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After years of heated discussions, hours of testimony during three previous hearings and several postponed voting sessions, including one last month, the New Jersey State Senate Health, Human Services and Senior Citizens Committee has given the green light to legislation banning smoking in Atlantic City casinos.
The casino industry opposes the measure, while many casino workers support it.
During a jam-packed meeting Monday afternoon, Nicole Vitola, a casino blackjack dealer and the founder of Casino Employees Against Smoking Effects (CEASE), said her co-workers continue to suffer from heart disease, cancer and numerous health issues because of second-hand smoke.
“Dealers, in particular, are mere inches away from players blowing smoke in our faces. As a dealer myself, I can’t take my eyes off the game, leave the table, or wave the smoke away,” she said.
An overflow crowd cheered when the Committee approved the measure. (David Matthau/WHYY)
She told members of the Committee, “By allowing casino workers to be exposed to deadly secondhand smoke, you are knowingly allowing social inequalities, health disparities and injustices to exist in our state.”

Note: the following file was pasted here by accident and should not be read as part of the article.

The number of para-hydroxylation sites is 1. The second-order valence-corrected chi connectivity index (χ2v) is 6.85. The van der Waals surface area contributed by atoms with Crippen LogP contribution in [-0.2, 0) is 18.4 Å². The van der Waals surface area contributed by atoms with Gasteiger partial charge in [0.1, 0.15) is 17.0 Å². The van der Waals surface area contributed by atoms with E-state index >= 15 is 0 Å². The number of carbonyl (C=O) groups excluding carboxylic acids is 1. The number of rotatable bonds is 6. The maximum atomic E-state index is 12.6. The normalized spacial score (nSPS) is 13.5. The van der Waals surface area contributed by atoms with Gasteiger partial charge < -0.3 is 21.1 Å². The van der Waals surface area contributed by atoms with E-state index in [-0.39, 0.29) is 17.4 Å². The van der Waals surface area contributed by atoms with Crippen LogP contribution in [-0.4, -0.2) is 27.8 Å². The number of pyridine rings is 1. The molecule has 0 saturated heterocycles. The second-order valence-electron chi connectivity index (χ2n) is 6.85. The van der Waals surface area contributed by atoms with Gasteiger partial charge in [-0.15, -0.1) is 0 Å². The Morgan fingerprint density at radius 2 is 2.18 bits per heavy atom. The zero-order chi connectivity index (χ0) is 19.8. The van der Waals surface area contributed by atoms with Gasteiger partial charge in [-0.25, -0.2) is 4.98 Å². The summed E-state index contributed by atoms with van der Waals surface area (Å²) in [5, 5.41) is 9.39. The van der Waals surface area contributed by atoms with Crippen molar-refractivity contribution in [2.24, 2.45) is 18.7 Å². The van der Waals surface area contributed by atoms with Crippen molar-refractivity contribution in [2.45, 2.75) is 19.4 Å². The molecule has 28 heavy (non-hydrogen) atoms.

Donna Decaprio, the president of the main casino workers union in Atlantic City, Local 54, urged the Committee to reject the proposed bill.
“A total ban is going to result in an economic catastrophe for Atlantic City, Atlantic County and the state, there are very broad reaching impacts of this,” she said.
She argued a smoking ban would eliminate 3,000 Atlantic City jobs, because gamblers who smoke would travel to Live Casino in Philadelphia, where smoking is permitted in 50% of the building.
Decaprio called for what she termed “a balanced compromise,” something in between a total ban and smoking everywhere.